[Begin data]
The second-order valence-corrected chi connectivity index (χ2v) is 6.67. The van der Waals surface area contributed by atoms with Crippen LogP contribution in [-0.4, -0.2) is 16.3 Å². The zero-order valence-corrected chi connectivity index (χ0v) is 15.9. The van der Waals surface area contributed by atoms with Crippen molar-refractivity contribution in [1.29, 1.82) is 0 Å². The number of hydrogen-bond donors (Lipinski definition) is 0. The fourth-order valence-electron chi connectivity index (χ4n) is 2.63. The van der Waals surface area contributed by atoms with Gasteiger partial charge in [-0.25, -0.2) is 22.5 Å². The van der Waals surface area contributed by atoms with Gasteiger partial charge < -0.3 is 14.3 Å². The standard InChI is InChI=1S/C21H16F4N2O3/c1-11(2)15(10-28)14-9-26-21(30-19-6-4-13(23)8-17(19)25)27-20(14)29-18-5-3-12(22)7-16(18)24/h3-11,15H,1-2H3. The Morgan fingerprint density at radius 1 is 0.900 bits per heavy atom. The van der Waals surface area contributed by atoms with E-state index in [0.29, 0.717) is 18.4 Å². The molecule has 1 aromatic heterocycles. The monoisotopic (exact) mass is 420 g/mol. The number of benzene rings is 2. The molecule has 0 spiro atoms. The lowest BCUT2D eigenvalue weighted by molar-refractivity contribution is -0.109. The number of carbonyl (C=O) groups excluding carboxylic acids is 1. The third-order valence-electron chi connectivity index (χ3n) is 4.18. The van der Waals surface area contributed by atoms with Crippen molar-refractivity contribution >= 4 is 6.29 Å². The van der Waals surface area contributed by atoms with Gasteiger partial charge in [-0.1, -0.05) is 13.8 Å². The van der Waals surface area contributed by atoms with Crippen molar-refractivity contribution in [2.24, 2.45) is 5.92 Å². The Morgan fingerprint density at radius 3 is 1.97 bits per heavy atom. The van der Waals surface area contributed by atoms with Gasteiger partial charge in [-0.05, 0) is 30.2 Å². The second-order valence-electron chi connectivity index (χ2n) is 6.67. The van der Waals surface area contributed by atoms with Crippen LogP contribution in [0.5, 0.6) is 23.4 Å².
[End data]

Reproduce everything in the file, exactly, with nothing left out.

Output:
The second-order valence-corrected chi connectivity index (χ2v) is 6.67. The van der Waals surface area contributed by atoms with Crippen LogP contribution in [-0.4, -0.2) is 16.3 Å². The zero-order valence-corrected chi connectivity index (χ0v) is 15.9. The van der Waals surface area contributed by atoms with Crippen molar-refractivity contribution in [1.29, 1.82) is 0 Å². The number of hydrogen-bond donors (Lipinski definition) is 0. The fourth-order valence-electron chi connectivity index (χ4n) is 2.63. The van der Waals surface area contributed by atoms with Gasteiger partial charge in [-0.25, -0.2) is 22.5 Å². The van der Waals surface area contributed by atoms with Gasteiger partial charge < -0.3 is 14.3 Å². The standard InChI is InChI=1S/C21H16F4N2O3/c1-11(2)15(10-28)14-9-26-21(30-19-6-4-13(23)8-17(19)25)27-20(14)29-18-5-3-12(22)7-16(18)24/h3-11,15H,1-2H3. The Morgan fingerprint density at radius 1 is 0.900 bits per heavy atom. The van der Waals surface area contributed by atoms with E-state index in [0.29, 0.717) is 18.4 Å². The molecule has 1 aromatic heterocycles. The monoisotopic (exact) mass is 420 g/mol. The number of benzene rings is 2. The molecule has 0 spiro atoms. The lowest BCUT2D eigenvalue weighted by molar-refractivity contribution is -0.109. The number of carbonyl (C=O) groups excluding carboxylic acids is 1. The third-order valence-electron chi connectivity index (χ3n) is 4.18. The van der Waals surface area contributed by atoms with Crippen molar-refractivity contribution >= 4 is 6.29 Å². The van der Waals surface area contributed by atoms with Gasteiger partial charge in [-0.1, -0.05) is 13.8 Å². The van der Waals surface area contributed by atoms with Crippen molar-refractivity contribution in [2.24, 2.45) is 5.92 Å². The Morgan fingerprint density at radius 3 is 1.97 bits per heavy atom. The van der Waals surface area contributed by atoms with Gasteiger partial charge in [-0.05, 0) is 30.2 Å². The second-order valence-electron chi connectivity index (χ2n) is 6.67. The van der Waals surface area contributed by atoms with Crippen LogP contribution in [0.5, 0.6) is 23.4 Å².